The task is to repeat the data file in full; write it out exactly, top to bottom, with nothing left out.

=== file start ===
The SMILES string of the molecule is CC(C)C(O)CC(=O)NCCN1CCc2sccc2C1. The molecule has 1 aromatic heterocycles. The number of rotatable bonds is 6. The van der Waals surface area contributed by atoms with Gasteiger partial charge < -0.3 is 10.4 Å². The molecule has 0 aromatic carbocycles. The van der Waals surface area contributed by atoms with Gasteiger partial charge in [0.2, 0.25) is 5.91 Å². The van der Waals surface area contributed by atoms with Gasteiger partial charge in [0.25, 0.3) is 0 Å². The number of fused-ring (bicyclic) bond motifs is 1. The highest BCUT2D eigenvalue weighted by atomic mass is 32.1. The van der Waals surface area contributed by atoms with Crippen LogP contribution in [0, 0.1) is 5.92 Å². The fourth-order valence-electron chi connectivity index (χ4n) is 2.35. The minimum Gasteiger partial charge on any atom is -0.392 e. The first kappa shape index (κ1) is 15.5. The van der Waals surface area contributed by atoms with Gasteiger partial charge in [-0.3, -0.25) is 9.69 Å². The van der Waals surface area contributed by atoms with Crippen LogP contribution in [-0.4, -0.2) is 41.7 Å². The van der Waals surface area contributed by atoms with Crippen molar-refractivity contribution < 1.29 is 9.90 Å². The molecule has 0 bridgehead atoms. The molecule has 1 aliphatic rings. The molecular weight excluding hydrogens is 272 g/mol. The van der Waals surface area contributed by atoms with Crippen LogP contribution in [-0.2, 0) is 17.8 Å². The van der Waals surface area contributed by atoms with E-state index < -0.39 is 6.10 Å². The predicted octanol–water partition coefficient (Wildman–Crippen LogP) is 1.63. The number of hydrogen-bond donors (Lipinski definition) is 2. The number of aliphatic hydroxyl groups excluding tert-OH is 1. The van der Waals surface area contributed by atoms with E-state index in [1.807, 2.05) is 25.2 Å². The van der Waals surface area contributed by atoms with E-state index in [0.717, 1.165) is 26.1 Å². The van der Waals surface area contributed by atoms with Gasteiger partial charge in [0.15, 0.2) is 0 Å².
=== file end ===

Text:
The SMILES string of the molecule is CC(C)C(O)CC(=O)NCCN1CCc2sccc2C1. The molecule has 1 aromatic heterocycles. The number of rotatable bonds is 6. The van der Waals surface area contributed by atoms with Gasteiger partial charge < -0.3 is 10.4 Å². The molecule has 0 aromatic carbocycles. The van der Waals surface area contributed by atoms with Gasteiger partial charge in [0.2, 0.25) is 5.91 Å². The van der Waals surface area contributed by atoms with Gasteiger partial charge in [0.25, 0.3) is 0 Å². The number of fused-ring (bicyclic) bond motifs is 1. The highest BCUT2D eigenvalue weighted by atomic mass is 32.1. The van der Waals surface area contributed by atoms with Crippen LogP contribution in [0, 0.1) is 5.92 Å². The fourth-order valence-electron chi connectivity index (χ4n) is 2.35. The minimum Gasteiger partial charge on any atom is -0.392 e. The first kappa shape index (κ1) is 15.5. The van der Waals surface area contributed by atoms with Gasteiger partial charge in [-0.3, -0.25) is 9.69 Å². The van der Waals surface area contributed by atoms with Crippen LogP contribution in [-0.4, -0.2) is 41.7 Å². The van der Waals surface area contributed by atoms with Crippen molar-refractivity contribution < 1.29 is 9.90 Å². The molecule has 0 bridgehead atoms. The molecule has 1 aliphatic rings. The molecular weight excluding hydrogens is 272 g/mol. The van der Waals surface area contributed by atoms with Crippen LogP contribution in [-0.2, 0) is 17.8 Å². The van der Waals surface area contributed by atoms with E-state index < -0.39 is 6.10 Å². The predicted octanol–water partition coefficient (Wildman–Crippen LogP) is 1.63. The number of hydrogen-bond donors (Lipinski definition) is 2. The number of aliphatic hydroxyl groups excluding tert-OH is 1. The van der Waals surface area contributed by atoms with E-state index in [1.807, 2.05) is 25.2 Å². The van der Waals surface area contributed by atoms with E-state index in [0.717, 1.165) is 26.1 Å². The van der Waals surface area contributed by atoms with Gasteiger partial charge in [0.15, 0.2) is 0 Å².